The comprehensive expansion will occur in a number of stages across both farm sites with the first custom picking machine due in Victoria in mid-2015. They are planting on land at both ends of Rostrevor and have added additional land adjacent to a grower they already work with in the King Valley. HPA is in ongoing discussions with the Victorian government to support delivery of the project in full, which would generate a significant number of additional jobs in the Alpine Shire.
The expansion will see the company's move from a producer of mainstream bittering hops, which was its core business until the last decade, towards creating "proprietary" varieties cultivated for their distinct aromas and flavours continue. In recognition of the changing face of the beer scene, HPA has been steadily switching from Old to New School and currently around 80 percent of its production is proprietary hops; this will increase to 90 percent by 2016.
"We don't want to go 100 percent [proprietary]," says OJ. "We still see ourselves as custodians of 150 years of Australian hop growing history."
With much preparatory work having already taken place on the new land, provided they plant before Spring there should be a first harvest in 2016. That said, even when the expansion is complete, Australia will remain a relatively small player on the global stage.
"It's little bit ambitious to assume we will ever be more than one percent of the world's hop production. In that sense, the brand awareness of a hop like Galaxy will exceed our ability to supply it," says OJ, likening the situation to that of hugely popular NZ hop Nelson Sauvin. "We will continue to grow the farm and grow as much as we can but we are never in danger of becoming a major hop [producer] as it's such a small growing region."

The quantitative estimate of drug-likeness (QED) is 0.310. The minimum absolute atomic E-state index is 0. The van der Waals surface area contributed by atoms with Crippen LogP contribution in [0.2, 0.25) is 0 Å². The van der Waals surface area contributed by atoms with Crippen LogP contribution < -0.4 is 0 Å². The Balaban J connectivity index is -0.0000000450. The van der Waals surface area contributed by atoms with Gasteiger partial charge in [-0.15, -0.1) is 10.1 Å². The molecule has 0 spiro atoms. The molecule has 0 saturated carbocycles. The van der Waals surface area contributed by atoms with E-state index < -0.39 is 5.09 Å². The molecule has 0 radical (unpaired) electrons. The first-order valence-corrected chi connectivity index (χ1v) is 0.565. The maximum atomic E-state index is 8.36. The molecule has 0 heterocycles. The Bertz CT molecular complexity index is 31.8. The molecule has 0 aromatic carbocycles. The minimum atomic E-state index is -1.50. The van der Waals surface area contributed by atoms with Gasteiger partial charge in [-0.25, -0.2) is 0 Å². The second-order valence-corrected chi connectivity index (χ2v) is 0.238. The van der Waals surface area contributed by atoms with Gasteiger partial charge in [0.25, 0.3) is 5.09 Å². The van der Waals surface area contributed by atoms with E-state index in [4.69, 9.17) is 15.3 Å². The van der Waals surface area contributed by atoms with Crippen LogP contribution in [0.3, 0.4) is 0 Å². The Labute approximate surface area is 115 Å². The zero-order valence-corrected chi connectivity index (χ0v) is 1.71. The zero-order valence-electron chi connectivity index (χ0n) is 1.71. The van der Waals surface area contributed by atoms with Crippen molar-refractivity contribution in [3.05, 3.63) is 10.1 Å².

What HPA has proved in recent times is that it's an innovative grower with six new varieties launched in six years, including the all-conquering Galaxy, Ella (originally called Stella), Vic Secret, Summer, Helga and, most recently, Enigma, which was rushed from development stage to commercial release faster than any hop in the company's history.
"Enigma is getting a really good reception with brewers," says OJ (pictured right) of their latest release, which is proving a quite multi-faceted variety, softer and broader in character than some of the other big hitters to come from HPA.
"A brewer the other day summed it up: they don't necessarily want every hop to leap out and slap you in the face. They need complexity and texture and subtlety because not every beer is a double IPA."
As for his switch from a customer of HPA's when at Moo Brew to their main point of contact for local brewers, with whom he works to advise on hop usage in their beers (and whatever else the conversation turns to), he says: "Working for a farm is just fascinating.
"I'm just coming to appreciate the big impact that the agriculture cycle can have on a business."
It's crunch time in that cycle now, with hops being harvested by home brewers, microbreweries and major growers across Australia as you read this. It means you can expect a wealth of fresh hop, wet hop and new harvest beers coming your way soon (watch this space). And, in years to come, even more of them featuring locally grown Aussie hops.